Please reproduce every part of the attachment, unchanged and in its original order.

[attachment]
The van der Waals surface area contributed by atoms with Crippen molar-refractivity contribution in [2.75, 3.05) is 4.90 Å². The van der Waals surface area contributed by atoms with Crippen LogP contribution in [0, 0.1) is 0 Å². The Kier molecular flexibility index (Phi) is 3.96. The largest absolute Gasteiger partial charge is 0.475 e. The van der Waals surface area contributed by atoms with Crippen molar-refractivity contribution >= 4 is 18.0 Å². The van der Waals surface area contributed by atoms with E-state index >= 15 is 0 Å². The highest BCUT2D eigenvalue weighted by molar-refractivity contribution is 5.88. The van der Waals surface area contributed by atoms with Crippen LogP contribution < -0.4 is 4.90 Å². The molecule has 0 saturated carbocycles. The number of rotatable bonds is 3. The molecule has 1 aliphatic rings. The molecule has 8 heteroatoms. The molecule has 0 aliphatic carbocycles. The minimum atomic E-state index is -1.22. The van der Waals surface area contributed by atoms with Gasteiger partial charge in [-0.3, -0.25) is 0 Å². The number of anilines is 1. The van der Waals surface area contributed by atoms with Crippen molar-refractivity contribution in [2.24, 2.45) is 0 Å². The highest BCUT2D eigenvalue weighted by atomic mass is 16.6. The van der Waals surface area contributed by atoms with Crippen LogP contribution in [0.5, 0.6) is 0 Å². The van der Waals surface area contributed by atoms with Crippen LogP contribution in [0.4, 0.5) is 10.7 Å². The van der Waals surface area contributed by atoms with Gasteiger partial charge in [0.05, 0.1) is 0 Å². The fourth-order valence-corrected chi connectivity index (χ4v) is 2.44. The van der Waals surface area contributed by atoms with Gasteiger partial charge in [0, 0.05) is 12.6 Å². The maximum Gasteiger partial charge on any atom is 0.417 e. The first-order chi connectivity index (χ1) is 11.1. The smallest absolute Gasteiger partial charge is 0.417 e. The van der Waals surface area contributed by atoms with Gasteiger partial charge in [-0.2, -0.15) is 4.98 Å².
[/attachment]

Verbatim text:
The van der Waals surface area contributed by atoms with Crippen molar-refractivity contribution in [2.75, 3.05) is 4.90 Å². The van der Waals surface area contributed by atoms with Crippen LogP contribution in [0, 0.1) is 0 Å². The Kier molecular flexibility index (Phi) is 3.96. The largest absolute Gasteiger partial charge is 0.475 e. The van der Waals surface area contributed by atoms with Crippen molar-refractivity contribution >= 4 is 18.0 Å². The van der Waals surface area contributed by atoms with E-state index >= 15 is 0 Å². The highest BCUT2D eigenvalue weighted by molar-refractivity contribution is 5.88. The van der Waals surface area contributed by atoms with Crippen LogP contribution < -0.4 is 4.90 Å². The molecule has 0 saturated carbocycles. The number of rotatable bonds is 3. The molecule has 1 aliphatic rings. The molecule has 8 heteroatoms. The molecule has 0 aliphatic carbocycles. The minimum atomic E-state index is -1.22. The van der Waals surface area contributed by atoms with Gasteiger partial charge in [-0.3, -0.25) is 0 Å². The number of anilines is 1. The van der Waals surface area contributed by atoms with Crippen molar-refractivity contribution in [2.24, 2.45) is 0 Å². The highest BCUT2D eigenvalue weighted by atomic mass is 16.6. The van der Waals surface area contributed by atoms with Crippen LogP contribution in [0.5, 0.6) is 0 Å². The van der Waals surface area contributed by atoms with Crippen LogP contribution in [0.4, 0.5) is 10.7 Å². The van der Waals surface area contributed by atoms with Gasteiger partial charge in [0.05, 0.1) is 0 Å². The fourth-order valence-corrected chi connectivity index (χ4v) is 2.44. The van der Waals surface area contributed by atoms with Gasteiger partial charge in [0, 0.05) is 12.6 Å². The maximum Gasteiger partial charge on any atom is 0.417 e. The first-order chi connectivity index (χ1) is 11.1. The smallest absolute Gasteiger partial charge is 0.417 e. The van der Waals surface area contributed by atoms with Gasteiger partial charge in [-0.2, -0.15) is 4.98 Å².